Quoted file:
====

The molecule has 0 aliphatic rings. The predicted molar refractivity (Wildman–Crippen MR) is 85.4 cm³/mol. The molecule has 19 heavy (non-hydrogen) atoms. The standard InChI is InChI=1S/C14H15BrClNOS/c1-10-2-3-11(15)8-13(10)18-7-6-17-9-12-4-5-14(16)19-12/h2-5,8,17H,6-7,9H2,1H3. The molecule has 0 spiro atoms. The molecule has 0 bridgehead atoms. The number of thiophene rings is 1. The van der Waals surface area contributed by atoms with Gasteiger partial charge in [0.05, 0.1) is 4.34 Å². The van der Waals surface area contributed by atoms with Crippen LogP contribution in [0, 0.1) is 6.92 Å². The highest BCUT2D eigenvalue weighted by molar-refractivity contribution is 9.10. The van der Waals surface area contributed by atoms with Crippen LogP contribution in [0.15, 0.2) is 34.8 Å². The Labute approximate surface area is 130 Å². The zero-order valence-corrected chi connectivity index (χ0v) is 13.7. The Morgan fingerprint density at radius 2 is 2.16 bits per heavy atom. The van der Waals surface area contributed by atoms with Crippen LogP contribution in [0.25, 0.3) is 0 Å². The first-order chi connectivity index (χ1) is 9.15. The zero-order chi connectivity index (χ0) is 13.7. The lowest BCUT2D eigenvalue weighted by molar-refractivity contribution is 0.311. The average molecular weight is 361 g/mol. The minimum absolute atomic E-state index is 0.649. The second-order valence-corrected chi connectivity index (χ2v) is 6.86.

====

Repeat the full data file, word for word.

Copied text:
The molecule has 0 aliphatic rings. The predicted molar refractivity (Wildman–Crippen MR) is 85.4 cm³/mol. The molecule has 19 heavy (non-hydrogen) atoms. The standard InChI is InChI=1S/C14H15BrClNOS/c1-10-2-3-11(15)8-13(10)18-7-6-17-9-12-4-5-14(16)19-12/h2-5,8,17H,6-7,9H2,1H3. The molecule has 0 spiro atoms. The molecule has 0 bridgehead atoms. The number of thiophene rings is 1. The van der Waals surface area contributed by atoms with Gasteiger partial charge in [0.05, 0.1) is 4.34 Å². The van der Waals surface area contributed by atoms with Crippen LogP contribution in [0, 0.1) is 6.92 Å². The highest BCUT2D eigenvalue weighted by molar-refractivity contribution is 9.10. The van der Waals surface area contributed by atoms with Crippen LogP contribution in [0.15, 0.2) is 34.8 Å². The Labute approximate surface area is 130 Å². The zero-order valence-corrected chi connectivity index (χ0v) is 13.7. The Morgan fingerprint density at radius 2 is 2.16 bits per heavy atom. The van der Waals surface area contributed by atoms with Crippen LogP contribution in [0.25, 0.3) is 0 Å². The first-order chi connectivity index (χ1) is 9.15. The zero-order chi connectivity index (χ0) is 13.7. The lowest BCUT2D eigenvalue weighted by molar-refractivity contribution is 0.311. The average molecular weight is 361 g/mol. The minimum absolute atomic E-state index is 0.649. The second-order valence-corrected chi connectivity index (χ2v) is 6.86.